The FOMC continues to test out its exit strategies in a determined effort to try to gain a somewhat hard and durable floor under interbank rates. To this point, there hasn’t been any sign of any effect whatsoever. That would include the apparently semi-permanent state in which US$ repo persists under heavy fails. This negative condition is supposed to be addressed by the Fed’s exit strategy, especially the reverse repo program, but there is no correlation at all between repo (dys)function and RRP usage.
No matter how far in and out of collateral shortage the repo market gets, usage in RRP remains untapped in a conspicuously stable condition. That isn’t how this is supposed to go, as instability in general repo collateral should at the very least correspond to an increase, likely large, in milking otherwise idle collateral out of SOMA.
As you can see above, there is no relation whatsoever between reverse repo and repo fails, and thus repo rates which negates the idea of this as an “exit” or hard interbank floor. The latest weekly fails data sees yet another surge in fails, equaling the highest point (most illiquid) since mid-December – to which the current increase in specials should not be surprising.
Repo rates are again negative in many UST maturities, especially the 10-year benchmark. It should be far more alarming that the repo special for the 10s is an almost -2% rate regardless of this week’s auction calendar, but complacency has set about setting aside all serious views on this. That level of illiquidity indicates a deep state of attrition, which is told very well by this persistence of large fails. It’s as if systemic liquidity has been turned upside down ever since the middle of June.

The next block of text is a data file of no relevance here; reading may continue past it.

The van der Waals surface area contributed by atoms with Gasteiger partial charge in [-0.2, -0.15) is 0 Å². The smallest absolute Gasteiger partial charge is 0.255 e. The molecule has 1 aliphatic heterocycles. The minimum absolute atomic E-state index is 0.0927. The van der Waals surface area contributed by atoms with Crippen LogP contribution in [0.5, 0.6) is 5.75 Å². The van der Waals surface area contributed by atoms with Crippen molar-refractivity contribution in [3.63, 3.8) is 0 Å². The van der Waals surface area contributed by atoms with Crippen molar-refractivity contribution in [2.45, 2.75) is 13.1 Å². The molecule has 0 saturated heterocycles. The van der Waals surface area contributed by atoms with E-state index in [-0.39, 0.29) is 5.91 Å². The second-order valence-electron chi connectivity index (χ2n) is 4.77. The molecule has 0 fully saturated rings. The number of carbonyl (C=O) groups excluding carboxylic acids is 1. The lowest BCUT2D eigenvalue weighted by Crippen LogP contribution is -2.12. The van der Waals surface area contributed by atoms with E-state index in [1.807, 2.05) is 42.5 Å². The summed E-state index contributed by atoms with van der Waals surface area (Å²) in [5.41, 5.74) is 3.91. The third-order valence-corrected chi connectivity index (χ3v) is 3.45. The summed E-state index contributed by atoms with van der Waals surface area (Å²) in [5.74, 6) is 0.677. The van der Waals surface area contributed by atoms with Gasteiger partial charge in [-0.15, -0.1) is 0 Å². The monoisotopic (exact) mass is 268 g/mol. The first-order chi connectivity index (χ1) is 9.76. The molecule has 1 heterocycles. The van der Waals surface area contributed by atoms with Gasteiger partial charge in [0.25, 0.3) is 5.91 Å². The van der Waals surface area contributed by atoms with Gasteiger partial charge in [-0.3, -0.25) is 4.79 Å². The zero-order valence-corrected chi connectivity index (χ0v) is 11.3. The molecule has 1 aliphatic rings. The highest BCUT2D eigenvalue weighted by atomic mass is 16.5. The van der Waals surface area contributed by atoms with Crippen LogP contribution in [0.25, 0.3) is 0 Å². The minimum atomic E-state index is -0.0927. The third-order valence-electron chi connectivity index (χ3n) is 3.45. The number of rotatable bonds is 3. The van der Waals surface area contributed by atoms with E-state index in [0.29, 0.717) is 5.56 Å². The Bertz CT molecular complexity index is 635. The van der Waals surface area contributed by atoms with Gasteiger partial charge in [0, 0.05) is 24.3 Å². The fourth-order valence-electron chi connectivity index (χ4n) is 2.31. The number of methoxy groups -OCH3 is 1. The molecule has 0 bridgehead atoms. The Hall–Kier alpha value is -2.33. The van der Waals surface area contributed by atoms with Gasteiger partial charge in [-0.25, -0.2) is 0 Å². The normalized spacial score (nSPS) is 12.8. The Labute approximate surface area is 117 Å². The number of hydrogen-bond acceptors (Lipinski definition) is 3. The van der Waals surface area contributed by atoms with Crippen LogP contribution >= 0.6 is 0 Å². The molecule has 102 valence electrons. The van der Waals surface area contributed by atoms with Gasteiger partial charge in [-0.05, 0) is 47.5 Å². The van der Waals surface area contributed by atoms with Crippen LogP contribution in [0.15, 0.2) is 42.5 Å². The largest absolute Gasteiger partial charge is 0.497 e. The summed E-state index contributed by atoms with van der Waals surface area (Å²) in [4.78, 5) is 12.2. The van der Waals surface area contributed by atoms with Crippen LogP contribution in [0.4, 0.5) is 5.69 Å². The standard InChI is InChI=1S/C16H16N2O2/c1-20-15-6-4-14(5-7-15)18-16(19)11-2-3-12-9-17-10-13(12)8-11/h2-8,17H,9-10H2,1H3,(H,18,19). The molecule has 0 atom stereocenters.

That is the important point about repo and repo mechanics despite the blatant attempt to ignore it by economists and those pushing the “booming” economy narrative. This de facto sustained illiquidity doesn’t necessarily preclude economic revival, but more often than not, especially at this level, it is a symptom of its opposite condition. As noted above, it’s quite easy to detect just from repo fails which time periods feature a “rising dollar.”
Is it then repo problems that give rise to the “dollar’s” rise, or is it the other way around for causation? I don’t think it much matters which is a symptom of the other, as they both amount to the same problem and signal. Liquidity in the modern system is as much about willingness as anything else, which removes the emphasis almost totally on “money supply.” Liquid “dollar” flow is a function of risk perceptions of the banking system, especially dealers, which amounts to the availability to exchange risk parameters.